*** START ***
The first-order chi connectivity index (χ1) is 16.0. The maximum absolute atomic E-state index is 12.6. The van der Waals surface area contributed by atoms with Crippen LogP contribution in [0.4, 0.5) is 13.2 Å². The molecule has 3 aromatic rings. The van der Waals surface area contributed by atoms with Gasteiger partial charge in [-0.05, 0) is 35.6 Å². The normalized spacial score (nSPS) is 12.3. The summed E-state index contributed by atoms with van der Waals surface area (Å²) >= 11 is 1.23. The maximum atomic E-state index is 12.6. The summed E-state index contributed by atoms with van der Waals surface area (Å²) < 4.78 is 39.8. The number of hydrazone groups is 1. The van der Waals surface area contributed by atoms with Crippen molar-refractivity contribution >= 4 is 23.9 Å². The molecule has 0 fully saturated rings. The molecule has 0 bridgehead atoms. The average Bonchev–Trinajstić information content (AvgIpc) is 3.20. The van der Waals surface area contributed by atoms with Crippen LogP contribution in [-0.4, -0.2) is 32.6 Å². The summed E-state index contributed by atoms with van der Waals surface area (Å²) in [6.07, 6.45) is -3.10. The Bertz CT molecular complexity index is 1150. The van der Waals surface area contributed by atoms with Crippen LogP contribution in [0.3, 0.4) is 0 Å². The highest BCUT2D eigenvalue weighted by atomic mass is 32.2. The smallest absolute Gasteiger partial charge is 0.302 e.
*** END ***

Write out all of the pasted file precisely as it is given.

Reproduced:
The first-order chi connectivity index (χ1) is 16.0. The maximum absolute atomic E-state index is 12.6. The van der Waals surface area contributed by atoms with Crippen LogP contribution in [0.4, 0.5) is 13.2 Å². The molecule has 3 aromatic rings. The van der Waals surface area contributed by atoms with Gasteiger partial charge in [-0.05, 0) is 35.6 Å². The normalized spacial score (nSPS) is 12.3. The summed E-state index contributed by atoms with van der Waals surface area (Å²) >= 11 is 1.23. The maximum atomic E-state index is 12.6. The summed E-state index contributed by atoms with van der Waals surface area (Å²) < 4.78 is 39.8. The number of hydrazone groups is 1. The van der Waals surface area contributed by atoms with Crippen molar-refractivity contribution >= 4 is 23.9 Å². The molecule has 0 fully saturated rings. The molecule has 0 bridgehead atoms. The average Bonchev–Trinajstić information content (AvgIpc) is 3.20. The van der Waals surface area contributed by atoms with Crippen LogP contribution in [-0.4, -0.2) is 32.6 Å². The summed E-state index contributed by atoms with van der Waals surface area (Å²) in [6.07, 6.45) is -3.10. The Bertz CT molecular complexity index is 1150. The van der Waals surface area contributed by atoms with Crippen LogP contribution in [0.3, 0.4) is 0 Å². The highest BCUT2D eigenvalue weighted by atomic mass is 32.2. The smallest absolute Gasteiger partial charge is 0.302 e.